They are also optional. In my state, schooling is compulsory for kids of age between 7 and 16.
Well we don't know.  Do we?  Your guessing that these things will happen.  I'm guessing they will be minor issues.  At least they have been in states that have vouchers.
I thought your issue was that schools receive public funds.  Compulsory or not.  It's still public funds.
63  Practice Break / Chit-Chat / Re: Religion Matters on: Sep 30, 2014, 06:37PM
Public schools are not nearly as flexible as say manufacturing. They plan the year ahead to make sure they have staff, materials, structures and such to support their numbers. And private schools recruit to a quota. Trying to get money back to public would be too little to late, and then would also hurt the private in turn.
Except that money went to the private school through a voucher.

A bigger question would be could the private schools still kick out students? If a public school can't, then why could a private school accepting public money?
I disagree.  It may hurt the private school. And kids move into new school districts all the time and public school accommodate them easily.  It's a minor issue.  And how often will it/does it happen?  I don't know.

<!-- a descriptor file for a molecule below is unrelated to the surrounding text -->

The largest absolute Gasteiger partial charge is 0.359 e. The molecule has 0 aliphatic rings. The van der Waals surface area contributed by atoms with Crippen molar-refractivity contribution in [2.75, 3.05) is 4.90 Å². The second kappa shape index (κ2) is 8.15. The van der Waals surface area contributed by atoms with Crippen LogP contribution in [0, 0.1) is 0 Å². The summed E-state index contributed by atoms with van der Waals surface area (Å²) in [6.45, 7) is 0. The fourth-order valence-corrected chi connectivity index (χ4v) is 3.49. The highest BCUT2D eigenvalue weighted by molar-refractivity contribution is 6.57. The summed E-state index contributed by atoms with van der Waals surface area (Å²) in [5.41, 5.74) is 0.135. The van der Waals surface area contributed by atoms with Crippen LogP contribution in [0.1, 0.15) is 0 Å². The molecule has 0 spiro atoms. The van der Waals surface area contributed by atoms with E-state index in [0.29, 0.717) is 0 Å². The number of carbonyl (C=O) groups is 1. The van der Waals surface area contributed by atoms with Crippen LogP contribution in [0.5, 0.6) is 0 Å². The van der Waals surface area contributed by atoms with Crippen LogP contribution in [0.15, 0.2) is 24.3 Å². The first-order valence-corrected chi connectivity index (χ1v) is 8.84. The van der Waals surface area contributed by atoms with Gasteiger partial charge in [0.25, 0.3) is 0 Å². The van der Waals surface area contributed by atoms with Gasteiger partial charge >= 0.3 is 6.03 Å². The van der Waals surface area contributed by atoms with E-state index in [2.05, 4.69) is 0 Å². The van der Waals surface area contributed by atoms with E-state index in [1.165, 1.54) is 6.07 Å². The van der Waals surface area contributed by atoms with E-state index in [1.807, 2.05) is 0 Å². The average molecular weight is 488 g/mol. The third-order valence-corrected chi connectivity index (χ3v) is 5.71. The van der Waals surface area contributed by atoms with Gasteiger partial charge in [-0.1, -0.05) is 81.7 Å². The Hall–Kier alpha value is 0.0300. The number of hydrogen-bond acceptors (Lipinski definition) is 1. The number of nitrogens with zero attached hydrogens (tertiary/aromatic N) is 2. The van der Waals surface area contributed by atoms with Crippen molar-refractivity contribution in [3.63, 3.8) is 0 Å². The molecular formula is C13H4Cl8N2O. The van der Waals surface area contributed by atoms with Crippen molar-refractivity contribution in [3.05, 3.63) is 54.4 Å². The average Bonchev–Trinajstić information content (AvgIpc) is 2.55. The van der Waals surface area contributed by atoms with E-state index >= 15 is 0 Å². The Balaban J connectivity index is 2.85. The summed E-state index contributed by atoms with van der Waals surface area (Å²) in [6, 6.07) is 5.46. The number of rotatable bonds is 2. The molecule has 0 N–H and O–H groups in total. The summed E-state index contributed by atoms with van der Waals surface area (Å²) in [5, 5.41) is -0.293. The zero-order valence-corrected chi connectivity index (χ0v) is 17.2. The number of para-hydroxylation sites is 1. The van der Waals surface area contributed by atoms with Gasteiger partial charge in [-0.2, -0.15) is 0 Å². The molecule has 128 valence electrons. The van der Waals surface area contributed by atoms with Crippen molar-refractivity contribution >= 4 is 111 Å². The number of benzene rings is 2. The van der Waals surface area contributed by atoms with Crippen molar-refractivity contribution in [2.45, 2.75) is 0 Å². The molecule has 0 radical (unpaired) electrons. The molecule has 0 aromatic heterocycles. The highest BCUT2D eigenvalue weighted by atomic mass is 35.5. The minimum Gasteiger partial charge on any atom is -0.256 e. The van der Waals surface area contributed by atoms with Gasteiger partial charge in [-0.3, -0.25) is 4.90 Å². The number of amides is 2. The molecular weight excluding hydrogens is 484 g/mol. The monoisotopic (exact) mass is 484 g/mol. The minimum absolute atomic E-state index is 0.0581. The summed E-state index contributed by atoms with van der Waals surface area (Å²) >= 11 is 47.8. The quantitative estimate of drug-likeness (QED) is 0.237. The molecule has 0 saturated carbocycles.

Public colleges kick students out of school all the time.  And they receive public funds.
64  Practice Break / Chit-Chat / Re: Religion Matters on: Sep 30, 2014, 06:21PM
Reply #537. Not that it matters, just clarifying.

I'm hoping you weigh in with an opinion on the role of Old Testament law in contemporary Catholicism.
Whoop!  Wrong quote.  Sorry.  Meant for "the great one".
The new covenant is what counts as Jesus said.  Not the old covenant.  The old testament is still important to Catholics as two passages from the old testament are read at every Mass.  Plus there about 7 or 8 books in the old testament that the Catholics use and Protestants don't.
65  Practice Break / Chit-Chat / Re: Religion Matters on: Sep 30, 2014, 05:59PM
Just to clarify, you're quoting me but addressing BvB.
Where did I "quote" you?